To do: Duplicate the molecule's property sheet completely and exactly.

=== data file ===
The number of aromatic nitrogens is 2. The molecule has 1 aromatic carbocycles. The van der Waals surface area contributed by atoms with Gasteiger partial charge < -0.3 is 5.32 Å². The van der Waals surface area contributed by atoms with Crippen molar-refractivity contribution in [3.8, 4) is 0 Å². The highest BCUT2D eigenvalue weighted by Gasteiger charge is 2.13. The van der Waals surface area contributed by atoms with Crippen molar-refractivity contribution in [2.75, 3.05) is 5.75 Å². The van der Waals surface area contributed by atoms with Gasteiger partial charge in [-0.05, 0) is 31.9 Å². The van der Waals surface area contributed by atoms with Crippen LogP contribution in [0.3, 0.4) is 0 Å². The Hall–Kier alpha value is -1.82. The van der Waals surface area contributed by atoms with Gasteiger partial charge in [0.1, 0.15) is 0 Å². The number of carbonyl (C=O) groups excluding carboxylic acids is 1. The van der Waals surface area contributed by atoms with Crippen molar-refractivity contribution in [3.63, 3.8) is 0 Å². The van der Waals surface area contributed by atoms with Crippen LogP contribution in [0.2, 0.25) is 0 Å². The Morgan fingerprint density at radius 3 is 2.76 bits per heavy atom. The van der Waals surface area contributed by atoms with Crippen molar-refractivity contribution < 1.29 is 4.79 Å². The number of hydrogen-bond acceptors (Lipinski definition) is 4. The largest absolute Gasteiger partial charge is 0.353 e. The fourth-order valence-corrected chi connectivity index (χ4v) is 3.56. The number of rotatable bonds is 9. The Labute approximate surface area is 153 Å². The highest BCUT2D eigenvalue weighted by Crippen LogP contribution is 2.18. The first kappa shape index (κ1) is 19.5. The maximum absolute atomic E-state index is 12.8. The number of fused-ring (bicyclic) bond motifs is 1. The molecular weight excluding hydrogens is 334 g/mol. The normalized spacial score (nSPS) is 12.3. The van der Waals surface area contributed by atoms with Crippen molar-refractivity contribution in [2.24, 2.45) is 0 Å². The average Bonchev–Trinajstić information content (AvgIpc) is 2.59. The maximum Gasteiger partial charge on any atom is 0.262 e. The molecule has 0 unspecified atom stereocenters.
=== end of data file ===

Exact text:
The number of aromatic nitrogens is 2. The molecule has 1 aromatic carbocycles. The van der Waals surface area contributed by atoms with Gasteiger partial charge < -0.3 is 5.32 Å². The van der Waals surface area contributed by atoms with Crippen molar-refractivity contribution in [3.8, 4) is 0 Å². The highest BCUT2D eigenvalue weighted by Gasteiger charge is 2.13. The van der Waals surface area contributed by atoms with Crippen molar-refractivity contribution in [2.75, 3.05) is 5.75 Å². The van der Waals surface area contributed by atoms with Gasteiger partial charge in [-0.05, 0) is 31.9 Å². The van der Waals surface area contributed by atoms with Crippen LogP contribution in [0.3, 0.4) is 0 Å². The Hall–Kier alpha value is -1.82. The van der Waals surface area contributed by atoms with Gasteiger partial charge in [0.1, 0.15) is 0 Å². The number of carbonyl (C=O) groups excluding carboxylic acids is 1. The van der Waals surface area contributed by atoms with Crippen molar-refractivity contribution in [3.63, 3.8) is 0 Å². The van der Waals surface area contributed by atoms with Crippen LogP contribution in [0.2, 0.25) is 0 Å². The Morgan fingerprint density at radius 3 is 2.76 bits per heavy atom. The van der Waals surface area contributed by atoms with Crippen molar-refractivity contribution < 1.29 is 4.79 Å². The number of hydrogen-bond acceptors (Lipinski definition) is 4. The largest absolute Gasteiger partial charge is 0.353 e. The fourth-order valence-corrected chi connectivity index (χ4v) is 3.56. The number of rotatable bonds is 9. The Labute approximate surface area is 153 Å². The highest BCUT2D eigenvalue weighted by Crippen LogP contribution is 2.18. The first kappa shape index (κ1) is 19.5. The maximum absolute atomic E-state index is 12.8. The number of fused-ring (bicyclic) bond motifs is 1. The molecular weight excluding hydrogens is 334 g/mol. The normalized spacial score (nSPS) is 12.3. The van der Waals surface area contributed by atoms with Crippen molar-refractivity contribution in [2.24, 2.45) is 0 Å². The average Bonchev–Trinajstić information content (AvgIpc) is 2.59. The maximum Gasteiger partial charge on any atom is 0.262 e. The molecule has 0 unspecified atom stereocenters.